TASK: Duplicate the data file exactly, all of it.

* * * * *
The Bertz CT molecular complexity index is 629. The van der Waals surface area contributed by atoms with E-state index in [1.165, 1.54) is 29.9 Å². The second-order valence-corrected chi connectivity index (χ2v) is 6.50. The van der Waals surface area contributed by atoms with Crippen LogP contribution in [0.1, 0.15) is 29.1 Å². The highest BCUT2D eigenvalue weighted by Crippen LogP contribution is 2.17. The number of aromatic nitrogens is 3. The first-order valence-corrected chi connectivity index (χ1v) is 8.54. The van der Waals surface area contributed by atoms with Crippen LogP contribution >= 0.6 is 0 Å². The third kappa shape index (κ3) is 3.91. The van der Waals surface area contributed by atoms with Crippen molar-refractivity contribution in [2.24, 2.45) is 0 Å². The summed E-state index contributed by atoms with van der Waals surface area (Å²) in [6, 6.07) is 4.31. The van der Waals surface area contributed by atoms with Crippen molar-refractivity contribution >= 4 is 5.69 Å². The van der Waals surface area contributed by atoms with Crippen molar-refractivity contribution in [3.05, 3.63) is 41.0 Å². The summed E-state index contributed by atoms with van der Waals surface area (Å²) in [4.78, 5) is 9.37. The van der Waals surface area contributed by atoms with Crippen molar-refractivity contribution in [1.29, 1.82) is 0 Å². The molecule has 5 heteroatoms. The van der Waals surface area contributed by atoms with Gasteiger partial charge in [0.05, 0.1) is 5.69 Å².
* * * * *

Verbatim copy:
The Bertz CT molecular complexity index is 629. The van der Waals surface area contributed by atoms with E-state index in [1.165, 1.54) is 29.9 Å². The second-order valence-corrected chi connectivity index (χ2v) is 6.50. The van der Waals surface area contributed by atoms with Crippen LogP contribution in [0.1, 0.15) is 29.1 Å². The highest BCUT2D eigenvalue weighted by Crippen LogP contribution is 2.17. The number of aromatic nitrogens is 3. The first-order valence-corrected chi connectivity index (χ1v) is 8.54. The van der Waals surface area contributed by atoms with Crippen LogP contribution >= 0.6 is 0 Å². The third kappa shape index (κ3) is 3.91. The van der Waals surface area contributed by atoms with Crippen molar-refractivity contribution in [2.24, 2.45) is 0 Å². The summed E-state index contributed by atoms with van der Waals surface area (Å²) in [6, 6.07) is 4.31. The van der Waals surface area contributed by atoms with Crippen molar-refractivity contribution >= 4 is 5.69 Å². The van der Waals surface area contributed by atoms with Crippen molar-refractivity contribution in [3.05, 3.63) is 41.0 Å². The summed E-state index contributed by atoms with van der Waals surface area (Å²) in [4.78, 5) is 9.37. The van der Waals surface area contributed by atoms with Crippen molar-refractivity contribution in [1.29, 1.82) is 0 Å². The molecule has 5 heteroatoms. The van der Waals surface area contributed by atoms with Gasteiger partial charge in [0.05, 0.1) is 5.69 Å².